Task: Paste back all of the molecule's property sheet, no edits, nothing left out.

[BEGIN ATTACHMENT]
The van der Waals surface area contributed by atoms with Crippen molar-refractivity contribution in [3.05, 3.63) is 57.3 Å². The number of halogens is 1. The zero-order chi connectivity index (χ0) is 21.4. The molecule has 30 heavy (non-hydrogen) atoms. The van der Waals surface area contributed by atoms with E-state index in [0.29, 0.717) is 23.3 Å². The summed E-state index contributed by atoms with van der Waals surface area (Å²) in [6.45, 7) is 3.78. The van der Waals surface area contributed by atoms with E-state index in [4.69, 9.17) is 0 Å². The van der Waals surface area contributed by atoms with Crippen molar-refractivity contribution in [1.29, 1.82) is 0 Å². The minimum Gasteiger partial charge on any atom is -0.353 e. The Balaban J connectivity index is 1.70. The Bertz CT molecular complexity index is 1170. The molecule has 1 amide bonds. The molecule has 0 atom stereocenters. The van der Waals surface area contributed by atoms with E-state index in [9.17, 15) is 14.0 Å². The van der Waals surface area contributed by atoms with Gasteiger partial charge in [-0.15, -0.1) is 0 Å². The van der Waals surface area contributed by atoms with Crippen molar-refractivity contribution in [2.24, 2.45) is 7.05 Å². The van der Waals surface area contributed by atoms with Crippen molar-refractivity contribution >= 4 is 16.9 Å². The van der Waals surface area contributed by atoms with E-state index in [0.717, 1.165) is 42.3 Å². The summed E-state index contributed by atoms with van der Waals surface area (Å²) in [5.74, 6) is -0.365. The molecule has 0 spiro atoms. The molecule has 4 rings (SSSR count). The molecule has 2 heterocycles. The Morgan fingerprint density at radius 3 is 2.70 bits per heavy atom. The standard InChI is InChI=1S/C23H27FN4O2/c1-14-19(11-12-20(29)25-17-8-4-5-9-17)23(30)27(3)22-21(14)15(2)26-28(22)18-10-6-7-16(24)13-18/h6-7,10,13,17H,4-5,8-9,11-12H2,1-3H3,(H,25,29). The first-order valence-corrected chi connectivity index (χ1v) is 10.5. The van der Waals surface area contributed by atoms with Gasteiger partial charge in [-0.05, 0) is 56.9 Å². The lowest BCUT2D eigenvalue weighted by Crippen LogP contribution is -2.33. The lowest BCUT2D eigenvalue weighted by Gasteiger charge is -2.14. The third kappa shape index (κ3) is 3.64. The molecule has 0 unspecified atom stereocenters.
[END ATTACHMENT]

The van der Waals surface area contributed by atoms with Crippen molar-refractivity contribution in [3.05, 3.63) is 57.3 Å². The number of halogens is 1. The zero-order chi connectivity index (χ0) is 21.4. The molecule has 30 heavy (non-hydrogen) atoms. The van der Waals surface area contributed by atoms with E-state index in [0.29, 0.717) is 23.3 Å². The summed E-state index contributed by atoms with van der Waals surface area (Å²) in [6.45, 7) is 3.78. The van der Waals surface area contributed by atoms with E-state index in [4.69, 9.17) is 0 Å². The van der Waals surface area contributed by atoms with Crippen molar-refractivity contribution in [1.29, 1.82) is 0 Å². The minimum Gasteiger partial charge on any atom is -0.353 e. The Balaban J connectivity index is 1.70. The Bertz CT molecular complexity index is 1170. The molecule has 1 amide bonds. The molecule has 0 atom stereocenters. The van der Waals surface area contributed by atoms with E-state index in [9.17, 15) is 14.0 Å². The van der Waals surface area contributed by atoms with Gasteiger partial charge in [-0.15, -0.1) is 0 Å². The van der Waals surface area contributed by atoms with Crippen molar-refractivity contribution in [2.24, 2.45) is 7.05 Å². The van der Waals surface area contributed by atoms with Crippen molar-refractivity contribution >= 4 is 16.9 Å². The van der Waals surface area contributed by atoms with E-state index in [0.717, 1.165) is 42.3 Å². The summed E-state index contributed by atoms with van der Waals surface area (Å²) in [5.74, 6) is -0.365. The molecule has 0 spiro atoms. The molecule has 4 rings (SSSR count). The molecule has 2 heterocycles. The Morgan fingerprint density at radius 3 is 2.70 bits per heavy atom. The standard InChI is InChI=1S/C23H27FN4O2/c1-14-19(11-12-20(29)25-17-8-4-5-9-17)23(30)27(3)22-21(14)15(2)26-28(22)18-10-6-7-16(24)13-18/h6-7,10,13,17H,4-5,8-9,11-12H2,1-3H3,(H,25,29). The first-order valence-corrected chi connectivity index (χ1v) is 10.5. The van der Waals surface area contributed by atoms with Gasteiger partial charge in [-0.05, 0) is 56.9 Å². The lowest BCUT2D eigenvalue weighted by Crippen LogP contribution is -2.33. The lowest BCUT2D eigenvalue weighted by Gasteiger charge is -2.14. The third kappa shape index (κ3) is 3.64. The molecule has 0 unspecified atom stereocenters.